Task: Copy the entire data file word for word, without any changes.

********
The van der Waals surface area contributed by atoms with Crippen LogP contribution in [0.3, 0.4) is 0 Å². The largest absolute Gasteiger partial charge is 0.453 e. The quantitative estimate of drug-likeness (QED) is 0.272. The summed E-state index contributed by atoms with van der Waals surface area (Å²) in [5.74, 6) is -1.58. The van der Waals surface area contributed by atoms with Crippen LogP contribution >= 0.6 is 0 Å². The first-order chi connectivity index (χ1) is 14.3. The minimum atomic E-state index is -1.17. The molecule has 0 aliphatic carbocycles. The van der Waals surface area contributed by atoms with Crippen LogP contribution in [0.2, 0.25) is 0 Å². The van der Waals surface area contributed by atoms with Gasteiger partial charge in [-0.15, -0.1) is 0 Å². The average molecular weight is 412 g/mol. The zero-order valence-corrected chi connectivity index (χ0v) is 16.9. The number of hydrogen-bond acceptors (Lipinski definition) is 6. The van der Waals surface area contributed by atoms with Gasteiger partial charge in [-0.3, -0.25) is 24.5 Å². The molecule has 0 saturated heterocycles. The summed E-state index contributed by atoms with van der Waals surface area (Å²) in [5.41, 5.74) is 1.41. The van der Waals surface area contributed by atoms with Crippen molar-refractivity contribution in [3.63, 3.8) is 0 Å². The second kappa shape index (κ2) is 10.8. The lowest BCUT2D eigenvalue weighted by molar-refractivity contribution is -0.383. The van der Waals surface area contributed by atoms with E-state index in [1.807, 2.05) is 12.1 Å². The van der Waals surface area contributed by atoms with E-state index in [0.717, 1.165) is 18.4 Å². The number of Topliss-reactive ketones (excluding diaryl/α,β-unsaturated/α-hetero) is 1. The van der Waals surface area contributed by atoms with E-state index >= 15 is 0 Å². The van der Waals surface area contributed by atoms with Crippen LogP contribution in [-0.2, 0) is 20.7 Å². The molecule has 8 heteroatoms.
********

The van der Waals surface area contributed by atoms with Crippen LogP contribution in [0.3, 0.4) is 0 Å². The largest absolute Gasteiger partial charge is 0.453 e. The quantitative estimate of drug-likeness (QED) is 0.272. The summed E-state index contributed by atoms with van der Waals surface area (Å²) in [5.74, 6) is -1.58. The van der Waals surface area contributed by atoms with Crippen LogP contribution >= 0.6 is 0 Å². The first-order chi connectivity index (χ1) is 14.3. The minimum atomic E-state index is -1.17. The molecule has 0 aliphatic carbocycles. The van der Waals surface area contributed by atoms with Crippen LogP contribution in [0.2, 0.25) is 0 Å². The van der Waals surface area contributed by atoms with Gasteiger partial charge in [-0.15, -0.1) is 0 Å². The average molecular weight is 412 g/mol. The zero-order valence-corrected chi connectivity index (χ0v) is 16.9. The number of hydrogen-bond acceptors (Lipinski definition) is 6. The van der Waals surface area contributed by atoms with Gasteiger partial charge in [-0.3, -0.25) is 24.5 Å². The molecule has 0 saturated heterocycles. The summed E-state index contributed by atoms with van der Waals surface area (Å²) in [5.41, 5.74) is 1.41. The van der Waals surface area contributed by atoms with Crippen molar-refractivity contribution in [3.63, 3.8) is 0 Å². The second kappa shape index (κ2) is 10.8. The lowest BCUT2D eigenvalue weighted by molar-refractivity contribution is -0.383. The van der Waals surface area contributed by atoms with E-state index in [1.807, 2.05) is 12.1 Å². The van der Waals surface area contributed by atoms with E-state index in [0.717, 1.165) is 18.4 Å². The number of Topliss-reactive ketones (excluding diaryl/α,β-unsaturated/α-hetero) is 1. The van der Waals surface area contributed by atoms with E-state index >= 15 is 0 Å². The van der Waals surface area contributed by atoms with Crippen LogP contribution in [-0.2, 0) is 20.7 Å². The molecule has 8 heteroatoms.